~ Frequently Asked Questions ~
1. Why do you require an advance?
An advance is a deposit of money which is put into a trust account until the money is earned. It's an advance payment so to speak. I bill every 30 days and transfer the amount I earn from each advance into my business checking account. Once an advance is depleted, you are required to pay another one. If the case is completed and money remains in the trust account from your advance (i.e., I haven't earned it), I refund the unearned portion to you. I require an advance to ensure payment and to have money available to pay the various costs necessary.
Only in child protection and criminal cases provided you are deemed unable to afford to pay an attorney. The court does not appoint attorneys in family law matters.
No, not if you both want an attorney just to prepare the papers and not provide legal advice. If you also want legal advice, that would create a conflict and therefore, separate attorneys would then be necessary.
No, but is helpful most of the time to have representation by an attorney experienced in the type of case you have. There are certain things only a person with years of experience will know. If you cannot afford an attorney to represent you through the entire process, consider paying for at least a consultation. You will gain some knowledge and a lot of advice which can only help.
Right, but you must be sure you comply with the law and the lease, if you have one. There are strict requirements in eviction actions. Certain language must be put in the notice to quit. A 30 day notice may have to be served before the due date of the rent. This is one area of law where an attorney is worth every penny.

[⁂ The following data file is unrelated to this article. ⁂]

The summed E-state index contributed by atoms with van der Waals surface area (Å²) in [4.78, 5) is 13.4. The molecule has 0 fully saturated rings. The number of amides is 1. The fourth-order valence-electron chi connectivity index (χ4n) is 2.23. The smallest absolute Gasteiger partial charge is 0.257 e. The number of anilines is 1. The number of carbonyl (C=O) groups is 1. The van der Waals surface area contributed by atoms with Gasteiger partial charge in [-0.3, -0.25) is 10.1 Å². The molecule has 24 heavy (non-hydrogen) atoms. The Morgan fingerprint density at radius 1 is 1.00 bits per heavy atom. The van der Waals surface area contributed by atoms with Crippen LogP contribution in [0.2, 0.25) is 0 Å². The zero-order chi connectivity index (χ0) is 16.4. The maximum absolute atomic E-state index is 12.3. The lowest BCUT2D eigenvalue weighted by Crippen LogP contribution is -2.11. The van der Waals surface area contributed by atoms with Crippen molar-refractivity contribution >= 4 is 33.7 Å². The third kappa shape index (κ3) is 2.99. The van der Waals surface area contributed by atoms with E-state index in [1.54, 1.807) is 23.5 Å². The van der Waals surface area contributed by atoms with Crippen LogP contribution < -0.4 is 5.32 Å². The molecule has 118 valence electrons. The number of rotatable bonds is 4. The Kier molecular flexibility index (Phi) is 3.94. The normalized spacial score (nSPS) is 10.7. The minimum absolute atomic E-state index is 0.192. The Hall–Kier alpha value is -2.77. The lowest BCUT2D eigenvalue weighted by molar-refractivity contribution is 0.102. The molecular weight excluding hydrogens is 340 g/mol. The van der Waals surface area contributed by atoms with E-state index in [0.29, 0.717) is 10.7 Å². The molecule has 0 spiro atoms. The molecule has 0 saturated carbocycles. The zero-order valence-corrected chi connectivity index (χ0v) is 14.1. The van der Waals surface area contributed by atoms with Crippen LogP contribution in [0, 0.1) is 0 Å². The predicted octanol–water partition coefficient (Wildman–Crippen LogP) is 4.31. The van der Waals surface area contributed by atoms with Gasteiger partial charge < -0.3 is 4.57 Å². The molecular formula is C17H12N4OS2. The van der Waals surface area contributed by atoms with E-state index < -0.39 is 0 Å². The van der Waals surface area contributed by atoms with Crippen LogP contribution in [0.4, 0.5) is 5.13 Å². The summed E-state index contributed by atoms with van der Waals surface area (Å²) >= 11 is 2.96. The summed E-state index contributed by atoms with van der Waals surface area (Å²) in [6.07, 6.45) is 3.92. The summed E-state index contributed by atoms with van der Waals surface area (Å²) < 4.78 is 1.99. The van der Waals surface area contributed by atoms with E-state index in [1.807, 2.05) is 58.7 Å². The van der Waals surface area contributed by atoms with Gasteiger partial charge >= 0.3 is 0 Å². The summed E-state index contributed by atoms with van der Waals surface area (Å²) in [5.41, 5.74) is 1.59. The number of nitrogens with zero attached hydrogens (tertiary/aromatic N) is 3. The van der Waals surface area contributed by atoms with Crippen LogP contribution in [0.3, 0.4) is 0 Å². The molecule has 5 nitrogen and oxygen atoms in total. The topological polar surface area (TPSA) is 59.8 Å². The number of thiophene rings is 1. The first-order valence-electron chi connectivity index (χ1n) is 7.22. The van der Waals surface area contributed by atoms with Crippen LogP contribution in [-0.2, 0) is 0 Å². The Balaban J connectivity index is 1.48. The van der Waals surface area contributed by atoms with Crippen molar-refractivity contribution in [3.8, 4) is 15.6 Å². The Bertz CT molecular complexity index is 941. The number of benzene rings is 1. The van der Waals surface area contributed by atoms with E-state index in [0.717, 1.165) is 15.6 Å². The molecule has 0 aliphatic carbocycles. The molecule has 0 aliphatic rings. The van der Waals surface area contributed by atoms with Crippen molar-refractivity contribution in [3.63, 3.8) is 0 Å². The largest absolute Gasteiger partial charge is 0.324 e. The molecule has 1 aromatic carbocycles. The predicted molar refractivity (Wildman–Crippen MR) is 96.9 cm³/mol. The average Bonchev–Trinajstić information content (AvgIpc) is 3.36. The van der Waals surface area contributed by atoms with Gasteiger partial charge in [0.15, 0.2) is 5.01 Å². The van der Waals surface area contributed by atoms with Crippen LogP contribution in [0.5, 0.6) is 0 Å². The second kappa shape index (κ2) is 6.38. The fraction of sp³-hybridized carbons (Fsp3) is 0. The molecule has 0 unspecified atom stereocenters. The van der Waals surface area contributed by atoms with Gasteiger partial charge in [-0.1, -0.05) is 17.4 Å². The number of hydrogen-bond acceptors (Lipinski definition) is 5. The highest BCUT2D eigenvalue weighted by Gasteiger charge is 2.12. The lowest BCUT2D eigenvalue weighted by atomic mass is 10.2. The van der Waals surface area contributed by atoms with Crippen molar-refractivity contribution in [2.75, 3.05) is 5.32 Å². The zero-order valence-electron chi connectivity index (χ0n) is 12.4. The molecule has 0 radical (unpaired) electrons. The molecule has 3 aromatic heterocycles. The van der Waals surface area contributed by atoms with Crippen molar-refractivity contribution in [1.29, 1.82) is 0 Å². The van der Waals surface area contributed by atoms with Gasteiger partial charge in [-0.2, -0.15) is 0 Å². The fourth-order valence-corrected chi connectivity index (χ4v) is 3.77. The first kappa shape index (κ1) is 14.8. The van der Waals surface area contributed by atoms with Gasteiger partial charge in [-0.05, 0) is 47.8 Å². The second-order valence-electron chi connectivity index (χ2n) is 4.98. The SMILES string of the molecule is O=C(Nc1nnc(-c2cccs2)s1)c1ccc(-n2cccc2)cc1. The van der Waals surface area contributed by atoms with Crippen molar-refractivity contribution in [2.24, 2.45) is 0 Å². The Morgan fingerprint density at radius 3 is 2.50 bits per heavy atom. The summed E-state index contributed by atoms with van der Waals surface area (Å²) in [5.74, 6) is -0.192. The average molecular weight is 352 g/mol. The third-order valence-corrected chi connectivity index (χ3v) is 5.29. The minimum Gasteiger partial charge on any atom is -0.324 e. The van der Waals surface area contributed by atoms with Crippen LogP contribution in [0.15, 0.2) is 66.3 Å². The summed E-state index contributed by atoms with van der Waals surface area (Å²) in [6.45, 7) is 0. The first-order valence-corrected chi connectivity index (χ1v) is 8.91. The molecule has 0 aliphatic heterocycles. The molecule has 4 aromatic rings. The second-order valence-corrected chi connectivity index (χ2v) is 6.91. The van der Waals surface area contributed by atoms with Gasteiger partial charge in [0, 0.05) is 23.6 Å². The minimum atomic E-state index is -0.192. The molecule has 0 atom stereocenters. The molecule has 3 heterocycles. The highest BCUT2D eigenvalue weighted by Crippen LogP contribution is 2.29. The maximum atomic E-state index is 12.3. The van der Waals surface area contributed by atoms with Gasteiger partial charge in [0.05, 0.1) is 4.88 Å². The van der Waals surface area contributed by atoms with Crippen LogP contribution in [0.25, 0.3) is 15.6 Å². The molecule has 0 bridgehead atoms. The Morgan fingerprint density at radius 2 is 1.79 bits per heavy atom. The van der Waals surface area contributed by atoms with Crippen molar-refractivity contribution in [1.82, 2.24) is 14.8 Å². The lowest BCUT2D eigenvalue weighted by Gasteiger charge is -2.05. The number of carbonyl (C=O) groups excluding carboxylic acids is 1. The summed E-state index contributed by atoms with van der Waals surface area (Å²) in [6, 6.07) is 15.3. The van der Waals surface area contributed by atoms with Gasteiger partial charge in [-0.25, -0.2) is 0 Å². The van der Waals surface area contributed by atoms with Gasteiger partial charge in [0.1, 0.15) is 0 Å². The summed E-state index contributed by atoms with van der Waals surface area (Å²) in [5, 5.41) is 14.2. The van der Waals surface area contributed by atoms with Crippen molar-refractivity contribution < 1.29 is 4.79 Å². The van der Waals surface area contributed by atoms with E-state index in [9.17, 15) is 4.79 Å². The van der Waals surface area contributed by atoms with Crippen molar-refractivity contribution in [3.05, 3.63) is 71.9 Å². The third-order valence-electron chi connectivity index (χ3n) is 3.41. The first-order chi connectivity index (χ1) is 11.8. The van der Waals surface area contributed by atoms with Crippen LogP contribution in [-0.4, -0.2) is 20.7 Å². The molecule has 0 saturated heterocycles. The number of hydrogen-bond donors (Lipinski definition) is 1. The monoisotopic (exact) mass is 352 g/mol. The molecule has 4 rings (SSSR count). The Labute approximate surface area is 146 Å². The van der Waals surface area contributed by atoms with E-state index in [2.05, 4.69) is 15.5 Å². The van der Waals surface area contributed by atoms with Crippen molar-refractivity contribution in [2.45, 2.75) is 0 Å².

Of course, but you must make sure it is legal and protects you (e.g., allows you to evict for failure to pay rent). I prepare leases for landlords regularly who pay me to prepare one which can be used repeatedly. Itís money well spent.
Usually the value of your estate determines your need. If your estate exceeds a million dollars, I would encourage you to see an estate planner. However, if you are looking to prevent the state from using your assets to pay your nursing home bill, you will need a trust established. An estate planner deals with this issue as well.
I believe your attorney should be experienced in the area in which you need representation and accessible to you. You should be comfortable with your attorney. Your attorney should keep you informed about your case. You have one chance in court. If, at any time, you are not comfortable with how your case is proceeding, speak to your attorney about the problem. If you still feel uneasy, consider getting a second opinion by another attorney. Donít be afraid to speak up if you have concerns. Remember, itís your case. You reap the benefits of a great attorney and suffer the consequences of a bad one.
Rosemarie Giosia, Attorney At Law
3 Franklin Street
Ellsworth, ME 04605